Biden’s Election Integrity Reply Puts WH In Cleanup Mode
By Philip Wegmann for RealClearPolitics
Less than 24 hours after President Biden told RealClearPolitics – and a national TV audience – he was not prepared to say that the coming midterm elections would be legitimate, White House press secretary Jen Psaki was saying the exact opposite Thursday during television interviews, on Twitter and twice to reporters in the briefing room.
The clarification may have come too late. Before Psaki could do damage control, both Vice President Kamala Harris and House Majority Whip Jim Clyburn, the Democrat perhaps most responsible for making Biden president, seemed to amplify a message that the White House would have to disavow hours later.
It all started with a routine press conference question Wednesday but ended with an answer that crowded out some of the positive headlines the administration had hoped to earn on the one-year anniversary of Biden’s inauguration.
If his preferred election reforms didn’t become law, asked Allison Harris of NewsNation, would the midterms be fair and legitimate? Biden hedged.
“Well, it all depends on whether or not we’re able to make the case to the American people that some of this is being set up to try to alter the outcome of the election,” the president said, referring to Republican-controlled state legislatures engaged in their own changes to voting laws and implying that the legitimacy of those elections remains in question.
When Biden later called on RCP, the president was asked to clarify that response. Given the state-level efforts his administration believes restrict voter access, did he believe that the next election “would in any way be illegitimate”? He didn’t hesitate this time. “Oh, yeah,” Biden replied, “I think it easily could be illegitimate.”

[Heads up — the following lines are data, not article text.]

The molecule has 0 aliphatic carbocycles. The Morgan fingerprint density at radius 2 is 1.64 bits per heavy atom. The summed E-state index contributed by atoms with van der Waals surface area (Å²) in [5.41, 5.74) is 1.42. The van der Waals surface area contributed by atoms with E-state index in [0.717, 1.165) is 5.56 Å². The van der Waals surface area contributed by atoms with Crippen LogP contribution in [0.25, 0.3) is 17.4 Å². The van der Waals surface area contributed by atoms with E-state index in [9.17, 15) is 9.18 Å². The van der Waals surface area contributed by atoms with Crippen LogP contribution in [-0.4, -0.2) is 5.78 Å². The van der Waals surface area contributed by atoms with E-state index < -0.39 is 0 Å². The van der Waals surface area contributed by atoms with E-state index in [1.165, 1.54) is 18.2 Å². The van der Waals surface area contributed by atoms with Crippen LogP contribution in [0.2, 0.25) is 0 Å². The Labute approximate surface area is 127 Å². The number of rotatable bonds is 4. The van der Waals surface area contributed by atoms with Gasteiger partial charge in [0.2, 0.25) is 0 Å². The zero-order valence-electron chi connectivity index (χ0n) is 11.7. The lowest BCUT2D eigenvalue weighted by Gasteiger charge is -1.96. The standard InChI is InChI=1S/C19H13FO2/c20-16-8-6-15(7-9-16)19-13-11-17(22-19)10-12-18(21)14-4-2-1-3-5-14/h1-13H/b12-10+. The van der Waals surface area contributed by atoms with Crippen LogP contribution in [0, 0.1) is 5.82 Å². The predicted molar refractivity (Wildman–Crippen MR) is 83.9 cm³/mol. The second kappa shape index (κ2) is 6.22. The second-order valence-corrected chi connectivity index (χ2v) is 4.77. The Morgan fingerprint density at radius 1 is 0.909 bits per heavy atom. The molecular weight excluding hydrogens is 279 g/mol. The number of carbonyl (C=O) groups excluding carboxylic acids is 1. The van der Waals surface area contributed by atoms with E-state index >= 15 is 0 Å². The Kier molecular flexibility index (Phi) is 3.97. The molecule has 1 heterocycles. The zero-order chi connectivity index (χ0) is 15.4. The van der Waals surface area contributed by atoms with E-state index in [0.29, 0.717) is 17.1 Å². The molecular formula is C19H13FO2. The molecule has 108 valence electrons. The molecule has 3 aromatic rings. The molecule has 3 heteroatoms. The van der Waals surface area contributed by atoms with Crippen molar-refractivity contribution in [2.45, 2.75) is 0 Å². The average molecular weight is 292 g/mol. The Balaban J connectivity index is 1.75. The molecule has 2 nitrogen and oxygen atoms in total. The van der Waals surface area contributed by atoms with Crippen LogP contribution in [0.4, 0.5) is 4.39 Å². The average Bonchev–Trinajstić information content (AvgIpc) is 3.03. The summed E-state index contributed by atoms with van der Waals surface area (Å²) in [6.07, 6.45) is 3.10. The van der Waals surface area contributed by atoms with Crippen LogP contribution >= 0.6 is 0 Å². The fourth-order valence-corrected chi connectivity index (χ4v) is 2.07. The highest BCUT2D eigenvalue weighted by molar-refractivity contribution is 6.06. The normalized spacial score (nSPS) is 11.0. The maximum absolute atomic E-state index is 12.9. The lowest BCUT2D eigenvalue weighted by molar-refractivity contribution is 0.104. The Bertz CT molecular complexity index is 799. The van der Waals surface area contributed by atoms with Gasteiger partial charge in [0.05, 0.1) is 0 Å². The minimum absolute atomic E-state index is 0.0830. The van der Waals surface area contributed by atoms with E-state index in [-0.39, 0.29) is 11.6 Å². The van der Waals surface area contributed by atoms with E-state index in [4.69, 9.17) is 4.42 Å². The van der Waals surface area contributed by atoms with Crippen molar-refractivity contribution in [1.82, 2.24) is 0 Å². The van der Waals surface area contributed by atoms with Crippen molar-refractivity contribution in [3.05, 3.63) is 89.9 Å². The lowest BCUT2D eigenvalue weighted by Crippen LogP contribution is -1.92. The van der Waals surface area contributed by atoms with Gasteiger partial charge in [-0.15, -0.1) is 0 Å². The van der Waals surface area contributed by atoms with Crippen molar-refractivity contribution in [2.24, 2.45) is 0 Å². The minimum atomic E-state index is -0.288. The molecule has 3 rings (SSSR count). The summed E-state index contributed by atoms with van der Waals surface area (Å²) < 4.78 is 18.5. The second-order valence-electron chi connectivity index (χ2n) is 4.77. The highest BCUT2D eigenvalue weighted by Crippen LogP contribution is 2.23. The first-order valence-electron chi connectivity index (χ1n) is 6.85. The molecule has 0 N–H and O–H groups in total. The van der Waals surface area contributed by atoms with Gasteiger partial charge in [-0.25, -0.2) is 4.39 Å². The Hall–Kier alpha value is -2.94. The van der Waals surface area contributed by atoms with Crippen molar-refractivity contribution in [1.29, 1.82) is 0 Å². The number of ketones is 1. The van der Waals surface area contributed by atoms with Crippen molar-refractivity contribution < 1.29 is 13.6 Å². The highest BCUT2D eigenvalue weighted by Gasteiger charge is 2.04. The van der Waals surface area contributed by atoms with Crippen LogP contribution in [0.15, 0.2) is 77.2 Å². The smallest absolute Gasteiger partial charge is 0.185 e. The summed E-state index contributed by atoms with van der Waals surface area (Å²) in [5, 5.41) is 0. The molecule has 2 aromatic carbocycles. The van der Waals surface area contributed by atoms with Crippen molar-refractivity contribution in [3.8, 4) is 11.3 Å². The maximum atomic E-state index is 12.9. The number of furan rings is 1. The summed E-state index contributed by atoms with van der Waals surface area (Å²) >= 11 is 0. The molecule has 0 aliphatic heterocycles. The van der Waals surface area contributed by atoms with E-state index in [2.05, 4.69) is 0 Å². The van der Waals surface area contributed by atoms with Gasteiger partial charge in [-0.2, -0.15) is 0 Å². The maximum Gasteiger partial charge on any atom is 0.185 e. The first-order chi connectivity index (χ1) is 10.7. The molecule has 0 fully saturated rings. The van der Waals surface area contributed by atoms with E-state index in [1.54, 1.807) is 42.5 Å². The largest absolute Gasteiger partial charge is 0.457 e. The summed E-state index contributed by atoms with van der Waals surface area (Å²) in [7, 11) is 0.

And then the president turned his attention to the last electoral contest. “Imagine if, in fact, Trump had succeeded in convincing Pence to not count the votes,” he said.
RCP interrupted to clarify: “In regard to 2022, sir – the midterm elections.”
“Oh, 2022,” he replied, before returning to finish his last thought about 2020. “I mean, imagine if those attempts to say that the count was not legit. ‘You have to recount it and we’re not going to count — we’re going to discard the following votes.’
“I’m not going to say it’s going to be legit, The increase and the prospect of being illegitimate is in direct proportion to us not being able to get these reforms passed,” he continued, tying passage of his preferred federal voting rights legislation to the legitimacy of the midterms.
This was a challenge, Biden said, his party would rise up to meet even if Senate Democrats could not get his preferred election bills into law. “You’re not going to see me, and I don’t think you’re going to see the Democratic Party, give up on coming back and assuming that the attempt [to pass those measures] fails today,” he said.
Hours later, a bipartisan majority consisting of all Republicans and Democratic Sens. Joe Manchin and Kyrsten Sinema doomed that congressional effort. And while the president would say in a statement that he was “profoundly disappointed that the United States Senate has failed to stand up for our democracy,” the administration did not seek to clarify the president’s legitimacy comments until the next morning.
Capitol Hill woke up to a statement from the White House press secretary.
“Lets be clear: @potus was not casting doubt on the legitimacy of the 2022 election. He was making the opposite point: In 2020, a record number of voters turned out in the face of a pandemic, and election officials made sure they could vote and have those votes counted,” Psaki tweeted.
“He was explaining that the results would be illegitimate if states do what the former president asked them to do after the 2020 election: toss out ballots and overturn results after the fact. The Big Lie is putting our democracy at risk. We’re fighting to protect it,” she concluded.
Harris had already finished an interview with the CBS morning show before Psaki pressed “send.” Gayle King asked the vice president about next steps now that the voting legislation had failed in the Senate. Harris said that the risk of “attacks on our democracy” remained ongoing.